The Canadian Union of Postal Workers (CUPW) has aligned itself with its Palestinian counterpart – a group that B’nai Brith accuses of supporting terrorism.
In late May, CUPW, which represents some 50,000 postal workers, revealed that it has a “joint project” with the Palestinian Postal Service Workers’ Union (PPSWU) that’s “designed to strengthen the Palestinian postal union and build greater solidarity between our two unions.”
It didn’t say what the project was, but noted that Palestinian postal workers have been “strong allies” of CUPW, and claimed that the PPSWU was the first union in the world to issue a statement of support during CUPW’s last contract negotiation.
The Canadian union also said that Imad Temeiza, president of the PPSWU, had obtained a visa to visit Canada, where he attended several labour-related events and met with pro-Palestinian groups in Montreal, Toronto and Ottawa last spring.
In a July 31 statement, B’nai Brith Canada accused the Palestinian postal union of supporting terrorism and “the elimination of Israel.”
The group cited the union’s Facebook page, which “twice glorified Palestinian terrorist Ahmad Nasr Jarrar, hailing him as a ‘hero of my country,’ ” according to B’nai Brith.
A member of Hamas, which is banned in Canada as a terror organization, Jarrar went into hiding after Rabbi Raziel Shevach, 32, was murdered last January outside the West Bank settlement where he lived.
Weeks later, Jarrar, the suspected ringleader of the group that killed Shevach, was shot dead by Israeli forces.
B’nai Brith also noted another recent post on the PPSWU’s Facebook page that called for the release of Fuad Shubaki, who was convicted in 2009 of attempting to smuggle weapons into the Gaza Strip for use by the Al-Aqsa Martyrs’ Brigade, which is also a designated terrorist entity in Canada.
All the posts on the PPSWU’s Facebook page are in Arabic, which B’nai Brith translated into English.
Alon Katzakevich, an Israeli-born member of CUPW who lives in Winnipeg, told The CJN that upon discovering his union’s ties to this and other Palestinian causes, he was “shocked and surprised – but a negative surprise.”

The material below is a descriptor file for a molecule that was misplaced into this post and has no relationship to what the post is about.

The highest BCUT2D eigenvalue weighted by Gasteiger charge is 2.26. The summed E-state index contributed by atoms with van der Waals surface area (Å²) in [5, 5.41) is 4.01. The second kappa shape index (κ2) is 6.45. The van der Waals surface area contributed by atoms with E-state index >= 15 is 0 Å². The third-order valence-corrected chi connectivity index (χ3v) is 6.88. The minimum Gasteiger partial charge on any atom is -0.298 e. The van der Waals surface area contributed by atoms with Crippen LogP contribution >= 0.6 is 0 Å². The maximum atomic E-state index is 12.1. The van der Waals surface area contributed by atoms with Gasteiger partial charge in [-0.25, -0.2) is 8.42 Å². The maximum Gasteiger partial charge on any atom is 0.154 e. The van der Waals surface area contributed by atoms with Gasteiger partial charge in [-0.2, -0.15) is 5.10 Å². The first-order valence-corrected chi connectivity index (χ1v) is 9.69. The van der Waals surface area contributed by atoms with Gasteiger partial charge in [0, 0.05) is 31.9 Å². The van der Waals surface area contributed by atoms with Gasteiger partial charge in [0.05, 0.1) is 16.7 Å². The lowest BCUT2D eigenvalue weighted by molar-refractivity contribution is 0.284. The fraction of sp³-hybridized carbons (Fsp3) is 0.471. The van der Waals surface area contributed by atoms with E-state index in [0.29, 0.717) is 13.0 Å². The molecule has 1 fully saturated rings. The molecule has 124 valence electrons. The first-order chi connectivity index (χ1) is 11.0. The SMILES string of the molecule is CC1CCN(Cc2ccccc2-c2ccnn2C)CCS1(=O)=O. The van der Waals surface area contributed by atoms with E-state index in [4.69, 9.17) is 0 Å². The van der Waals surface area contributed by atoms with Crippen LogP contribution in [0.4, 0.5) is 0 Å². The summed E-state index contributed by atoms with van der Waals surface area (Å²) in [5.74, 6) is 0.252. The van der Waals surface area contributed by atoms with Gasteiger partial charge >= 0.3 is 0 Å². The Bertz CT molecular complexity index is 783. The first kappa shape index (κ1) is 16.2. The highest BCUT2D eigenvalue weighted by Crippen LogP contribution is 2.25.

He encountered “a total ignorance of Israel” and began writing and calling union representatives, including the president. “I’m still waiting for their response,” he said.
Be my guest to explain to my kids why they grew up without a grandmother who was murdered by Palestinian terrorists.
– Alon Katzakevich
Katzakevich, who came to Canada three years ago, has special reason to be upset: his mother-in-law was murdered in the 1997 suicide bombing at Jerusalem’s Mahane Yehuda market. She was one of 16 people who were killed and 178 who were injured.
“Be my guest to explain to my kids why they grew up without a grandmother who was murdered by Palestinian terrorists,” he told B’nai Brith.
Katzakevich began working at Canada Post in May 2017 and was planning to quit before this episode.
“Rather than using the union movement to build peace between Israel and the Palestinians, the CUPW leadership has aligned itself with the path of violence and extremism,” said Michael Mostyn, CEO of B’nai Brith Canada. “This is both deeply immoral and obviously not in the best interests of Canadian postal workers.”
In the same statement in late May, CUPW noted the rioting at the Israel-Gaza border that left some 135 Palestinians dead and accused Canada of being “complicit in these crimes, supplying Israel with weaponry used to kill civilians and to maintain an illegal occupation of Palestine.”
CUPW endorsed the BDS campaign against Israel in 2008.
It did not return The CJN’s messages seeking comment.